But for now, back to golf. The MCRA also oversees golf in the county, running 9 beautiful golf courses including Poolesville, on 2,200 acres of land. Golf and grape crushing, anyone?

Stop #3: Homestead Farm

I remember Homestead Farm as a place I brought my kids for pumpkin picking. But Homestead is so much more than pumpkins. Owner Ben Allnutt greeted us, another farmer with a happy flock of free roaming dogs, to talk about his experience on a 230-acre, family-owned farm.  Our group jumped on a tractor-pulled wagon to explore the expansive farm, which also includes another 300 acres of leased land. People come from around the region for their apples – more varieties than you even knew existed – along with peaches, blackberries, blueberries, strawberries. Natural sweetness is very much on the menu at Homestead’s Sugarland Road address. The crop also includes seasonal vegetables including corn and squash.

Popular with families for the pick-your-own fruit and flowers, it also hosts school field trips to introduce the farming life to kids. For those who prefer not to forage through the fields, there is a nicely-stocked farm market on the site. Goat, sheep and other farm animals greet our group with enthusiastic bleating and Baa-ing. And in the fall, the place is teeming with families eager to pick a pumpkin, take a hay ride, or pet the farm animals. It turns out that Montgomery County is the number one pumpkin-growing county in the state. A trip to Poolesville isn’t complete without a visit to Homestead Farm.  Wondering about farming longevity in Montgomery County? Homestead has been a part of the landscape since 1763.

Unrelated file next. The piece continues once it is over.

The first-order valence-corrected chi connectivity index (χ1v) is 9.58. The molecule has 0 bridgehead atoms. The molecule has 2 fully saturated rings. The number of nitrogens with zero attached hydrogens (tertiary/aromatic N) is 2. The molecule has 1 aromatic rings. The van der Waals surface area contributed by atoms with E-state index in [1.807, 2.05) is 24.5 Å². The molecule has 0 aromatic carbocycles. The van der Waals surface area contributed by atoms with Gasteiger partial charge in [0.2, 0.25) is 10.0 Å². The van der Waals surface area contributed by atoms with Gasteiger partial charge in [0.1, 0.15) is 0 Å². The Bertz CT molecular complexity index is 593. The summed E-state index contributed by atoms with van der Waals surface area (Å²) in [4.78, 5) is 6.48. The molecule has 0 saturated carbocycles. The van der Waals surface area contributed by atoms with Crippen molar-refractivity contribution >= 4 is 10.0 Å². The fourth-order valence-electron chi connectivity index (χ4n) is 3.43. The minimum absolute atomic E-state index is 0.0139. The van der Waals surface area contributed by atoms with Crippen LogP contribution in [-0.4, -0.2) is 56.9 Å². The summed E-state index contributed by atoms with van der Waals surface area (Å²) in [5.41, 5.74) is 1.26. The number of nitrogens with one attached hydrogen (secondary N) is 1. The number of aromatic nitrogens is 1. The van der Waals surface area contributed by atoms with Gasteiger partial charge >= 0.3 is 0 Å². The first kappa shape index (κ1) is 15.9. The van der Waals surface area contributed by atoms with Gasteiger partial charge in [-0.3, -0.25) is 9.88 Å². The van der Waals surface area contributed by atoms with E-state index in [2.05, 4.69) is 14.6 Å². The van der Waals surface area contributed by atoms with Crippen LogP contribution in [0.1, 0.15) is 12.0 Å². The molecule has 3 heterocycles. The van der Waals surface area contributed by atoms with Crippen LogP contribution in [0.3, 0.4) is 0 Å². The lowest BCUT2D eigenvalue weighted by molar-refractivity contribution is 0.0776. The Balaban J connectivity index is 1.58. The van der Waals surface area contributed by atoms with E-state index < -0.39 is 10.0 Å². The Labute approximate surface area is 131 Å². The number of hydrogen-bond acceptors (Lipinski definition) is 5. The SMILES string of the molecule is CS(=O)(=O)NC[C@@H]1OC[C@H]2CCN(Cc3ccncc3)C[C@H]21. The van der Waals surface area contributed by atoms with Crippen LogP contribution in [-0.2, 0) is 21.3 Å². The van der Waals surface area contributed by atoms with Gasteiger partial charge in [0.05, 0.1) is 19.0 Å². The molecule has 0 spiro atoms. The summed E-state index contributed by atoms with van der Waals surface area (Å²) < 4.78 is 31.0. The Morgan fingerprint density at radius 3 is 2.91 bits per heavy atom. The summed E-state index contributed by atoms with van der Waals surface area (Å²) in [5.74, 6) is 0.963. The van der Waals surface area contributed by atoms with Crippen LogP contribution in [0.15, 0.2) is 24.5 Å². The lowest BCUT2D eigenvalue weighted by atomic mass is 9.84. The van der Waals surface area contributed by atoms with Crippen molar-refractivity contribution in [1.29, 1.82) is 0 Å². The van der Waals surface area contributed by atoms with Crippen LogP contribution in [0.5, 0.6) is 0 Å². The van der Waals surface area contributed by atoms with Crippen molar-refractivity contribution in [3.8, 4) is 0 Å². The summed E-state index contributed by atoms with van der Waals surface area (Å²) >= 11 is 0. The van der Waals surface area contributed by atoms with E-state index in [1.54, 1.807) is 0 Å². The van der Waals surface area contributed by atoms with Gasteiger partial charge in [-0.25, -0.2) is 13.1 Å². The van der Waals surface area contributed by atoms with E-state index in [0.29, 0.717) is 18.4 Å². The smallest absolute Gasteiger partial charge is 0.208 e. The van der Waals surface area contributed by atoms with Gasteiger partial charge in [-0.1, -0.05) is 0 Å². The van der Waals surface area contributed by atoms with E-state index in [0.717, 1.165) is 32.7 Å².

Stop #4:  Wyndham Oaks Farm

On the way to our final stop, we hear more about the 10,000 horses that make a home in Montgomery County.  About 60 of the lucky ones are housed at Wyndham Oaks Farm, an award-winning dressage and boarding stable. With carefully ventilated, well-kept barns, you imagine life is pretty good for the horses who board here. Owner/operator Lori Larson takes us on a tour of the barns with cathedral ceilings and skylights, exterior Dutch doors and windows in every stall. Four seasons long, these horses are extremely well cared for.

On to the indoor Olympic-sized arena, nearly 200 feet long, designed by a well-known area architect. With large translucent window panels converted from airport hangar doors, the arena gives an open-air feeling to the space. A professional sound system provides music and voice over for the full arena and lounge areas. No detail has been unmet. Wyndham Oaks Farm also has a beautiful community clubhouse for the 2-legged variety of friends. Located in the heart of the Ag Reserve of upper Montgomery County, it is surrounded by miles of hay fields and a network of maintained trails. Wyndham Oaks is proud to be the first equestrian facility in Montgomery County to become a Farm Stewardship Certification and Assessment Program (FSCAP) Certified farm, recognizing exceptional stewardship of the land.


Mark your calendar for the Annual Farm Tour

The fabulous day ends back where we started, at the Agricultural History Farm Park. For those inspired to visit the Ag Reserve, summer brings the 29th Annual Farm Tour. Mark your calendars for July 28th and 29th for a chance to visit 20 incredible Montgomery County farms.

Lynn Stander is MCEDC’s Senior Copywriter. She was born in Miami Beach, grew up in Baltimore, and has spent many years as a Montgomery County resident.